CAMP GRAYLING, Mich. -- Capt. Christopher Moore is "true blue."

To be "true blue" and earn the Expert Infantryman Badge, a Soldier must complete all tests without a single no-go. Moore was the sole "true blue" EIB recipient out of three Soldiers to earn the prestigious badge during an EIB Course at Camp Grayling, Mich., Aug. 14.

"Take nothing for granted," said Moore, commander of Alpha Company, 1-293rd Infantry Battalion, Indiana National Guard. "The easiest tasks are the one's people usually forget."

For Moore, it was straight-line distance on a map that stopped him the last time he took the test; however, his perseverance and hard work paid off.

"The training week is very important, it's where you unlearn bad habits you might have learned at the unit level," Moore said. "It's when you learn balance -- move to fast you forget little tasks, move to slow you run out of time. It's a great way to train Soldiers on individual tasks."

Reserve Component units are more frequently turning to First Army to assist them in maintaining their readiness.

"Events like these are resource intensive," said Command Sgt. Maj. David Pitt, the senior enlisted advisor for the 1-335th Infantry Battalion, Camp Atterbury, Ind.

For this most recent EIB event at Camp Grayling, the Michigan National Guard used trainer/mentors from the 205th Inf. Bde and from the Ohio, Indiana, and Michigan National Guard because they didn't have the Soldiers in their own ranks. The 1-335 trainer/mentors provided five days of training before the five days of testing.

"By having the 205th Infantry Brigade host the event, it allows the National Guard units to focus on its EIB candidates," he said.

Pitt's battalion, the 1-335th Inf Bn, 205th Inf Bde, First Army Division East, is uniquely qualified to cadre the EIB event: more than 70 percent of the 1-335th Soldiers have earned the prestigious badge.

This was the second EIB course 205th Infantry Brigade trainer/mentors were asked to cadre. In June 2013, the 1-148th Infantry Regiment, Indiana National Guard, invited the 1-335th Inf Bn to help train and run the course at Camp Ravenna Joint Military Training Center, Ohio. The unit started with 122 candidates, and after three days of grueling evaluations eight earned the EIB distinction.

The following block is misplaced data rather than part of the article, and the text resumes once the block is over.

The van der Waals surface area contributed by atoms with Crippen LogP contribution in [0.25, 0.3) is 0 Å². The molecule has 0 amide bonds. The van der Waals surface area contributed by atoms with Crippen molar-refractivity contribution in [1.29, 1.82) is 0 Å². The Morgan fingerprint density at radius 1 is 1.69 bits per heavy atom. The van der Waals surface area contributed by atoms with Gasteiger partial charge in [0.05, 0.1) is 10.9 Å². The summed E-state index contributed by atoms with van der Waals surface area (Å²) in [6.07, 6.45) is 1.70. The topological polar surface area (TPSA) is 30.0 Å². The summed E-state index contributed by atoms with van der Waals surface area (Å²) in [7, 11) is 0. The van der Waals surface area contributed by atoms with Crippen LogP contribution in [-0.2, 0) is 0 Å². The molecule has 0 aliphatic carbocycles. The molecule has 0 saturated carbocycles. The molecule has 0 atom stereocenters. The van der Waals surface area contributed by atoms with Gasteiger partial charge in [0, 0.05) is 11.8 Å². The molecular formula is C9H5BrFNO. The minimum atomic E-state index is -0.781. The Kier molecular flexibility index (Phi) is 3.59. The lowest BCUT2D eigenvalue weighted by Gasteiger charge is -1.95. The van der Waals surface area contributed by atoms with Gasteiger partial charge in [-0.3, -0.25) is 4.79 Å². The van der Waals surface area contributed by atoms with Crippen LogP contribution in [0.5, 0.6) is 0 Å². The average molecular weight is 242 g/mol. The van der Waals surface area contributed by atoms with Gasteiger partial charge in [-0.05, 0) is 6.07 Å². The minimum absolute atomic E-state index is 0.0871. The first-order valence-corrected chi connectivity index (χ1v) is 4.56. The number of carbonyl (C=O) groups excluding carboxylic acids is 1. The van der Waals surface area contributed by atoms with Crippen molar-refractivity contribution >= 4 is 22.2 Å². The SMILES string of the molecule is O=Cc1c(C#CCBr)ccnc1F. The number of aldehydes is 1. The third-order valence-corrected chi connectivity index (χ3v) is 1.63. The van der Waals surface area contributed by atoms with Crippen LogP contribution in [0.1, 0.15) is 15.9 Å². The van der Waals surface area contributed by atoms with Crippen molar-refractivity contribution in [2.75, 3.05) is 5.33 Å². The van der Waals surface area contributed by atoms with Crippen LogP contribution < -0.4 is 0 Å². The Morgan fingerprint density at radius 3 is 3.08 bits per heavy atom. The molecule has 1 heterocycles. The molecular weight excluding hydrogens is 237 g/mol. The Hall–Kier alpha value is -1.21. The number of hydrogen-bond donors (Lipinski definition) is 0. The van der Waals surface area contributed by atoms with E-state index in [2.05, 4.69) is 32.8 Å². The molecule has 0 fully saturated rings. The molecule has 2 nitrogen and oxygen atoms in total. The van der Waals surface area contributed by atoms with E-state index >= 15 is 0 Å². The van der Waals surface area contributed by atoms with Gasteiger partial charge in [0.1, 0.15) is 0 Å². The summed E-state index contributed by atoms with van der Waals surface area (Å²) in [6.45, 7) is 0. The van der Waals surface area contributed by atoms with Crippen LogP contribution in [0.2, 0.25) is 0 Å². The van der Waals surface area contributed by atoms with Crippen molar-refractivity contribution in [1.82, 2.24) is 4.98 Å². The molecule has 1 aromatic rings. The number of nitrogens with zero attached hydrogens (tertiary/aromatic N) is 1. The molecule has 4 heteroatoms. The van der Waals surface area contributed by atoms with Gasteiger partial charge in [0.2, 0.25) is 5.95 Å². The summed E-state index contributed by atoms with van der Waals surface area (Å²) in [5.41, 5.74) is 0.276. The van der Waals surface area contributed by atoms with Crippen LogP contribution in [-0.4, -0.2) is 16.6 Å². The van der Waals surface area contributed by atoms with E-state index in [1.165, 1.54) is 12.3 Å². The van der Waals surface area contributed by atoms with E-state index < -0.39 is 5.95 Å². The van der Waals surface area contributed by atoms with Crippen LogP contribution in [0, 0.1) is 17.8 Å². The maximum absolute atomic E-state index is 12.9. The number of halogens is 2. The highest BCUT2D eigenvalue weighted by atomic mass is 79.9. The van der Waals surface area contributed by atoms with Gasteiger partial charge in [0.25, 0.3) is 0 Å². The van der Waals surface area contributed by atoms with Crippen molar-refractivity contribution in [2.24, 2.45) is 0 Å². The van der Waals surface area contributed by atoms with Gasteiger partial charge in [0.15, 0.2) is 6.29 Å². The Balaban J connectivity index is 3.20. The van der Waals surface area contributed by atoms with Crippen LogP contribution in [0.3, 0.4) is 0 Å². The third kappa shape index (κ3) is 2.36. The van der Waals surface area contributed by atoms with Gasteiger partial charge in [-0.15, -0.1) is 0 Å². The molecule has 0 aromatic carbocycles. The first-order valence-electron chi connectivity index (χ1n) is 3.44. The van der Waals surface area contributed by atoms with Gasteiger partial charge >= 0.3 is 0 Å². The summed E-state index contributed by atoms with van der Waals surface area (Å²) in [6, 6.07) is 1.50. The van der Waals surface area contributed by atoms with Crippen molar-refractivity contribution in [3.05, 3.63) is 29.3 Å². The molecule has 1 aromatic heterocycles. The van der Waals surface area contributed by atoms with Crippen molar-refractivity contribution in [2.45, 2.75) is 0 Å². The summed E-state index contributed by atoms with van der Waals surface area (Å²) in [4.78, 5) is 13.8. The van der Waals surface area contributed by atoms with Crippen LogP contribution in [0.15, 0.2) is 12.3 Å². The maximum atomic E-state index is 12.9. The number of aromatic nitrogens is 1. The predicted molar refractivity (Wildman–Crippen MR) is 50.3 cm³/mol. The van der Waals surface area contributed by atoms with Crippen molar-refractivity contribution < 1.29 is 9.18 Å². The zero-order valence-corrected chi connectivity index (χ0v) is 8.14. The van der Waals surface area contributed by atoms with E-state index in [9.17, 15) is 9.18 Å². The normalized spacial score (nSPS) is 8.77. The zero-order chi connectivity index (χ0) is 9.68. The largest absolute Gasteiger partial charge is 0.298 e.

The attrition rate might seem high; however, historically many men will try, and few will succeed, said Pitt, who earned his badge at Fort Bragg, N.C., in 1996.

"It's not meant to be easy," said 2nd Lt. Matthew Lafleur, Alpha Company, 1-293rd Infantry Battalion. "The EIB is held so close to the infantryman's heart, it is visible proof that you are an expert in your field."

Lafleur is one of the Viking Brigade's success stories. He earned the coveted EIB in June during the first EIB event the 1-335th Infantry Battalion helped sponsor in Ohio.

"It was one of the most professional NCO corps I've worked with in a training environment," Lafleur said of the Viking Brigade trainer/mentors.

Command Sgt. Maj. Bryan Merkel, 1-125th Infantry Regiment, said the Michigan National Guard is looking forward to the 205th Infantry Brigade, First Army Division East, coordinating the EIB event next year.

"To run an event like this takes a large amount of resources and personnel," said Merkel, who earned his EIB -- on his first try -- in 1991 in Baumholder, Germany. "For a National Guard unit to do it, they have to plan a year out. That's difficult when you only have the guys one weekend a month."

For all involved it's worth the effort in training and testing to complete the prestigious event which began in 1944 at Fort Bragg, N.C. Of the 100 NCOs who began the first event, only 10 remained for the final. And at the conclusion of the final event, an interview, only one infantryman would be awarded the EIB -- Technical Sgt. Walter Bull.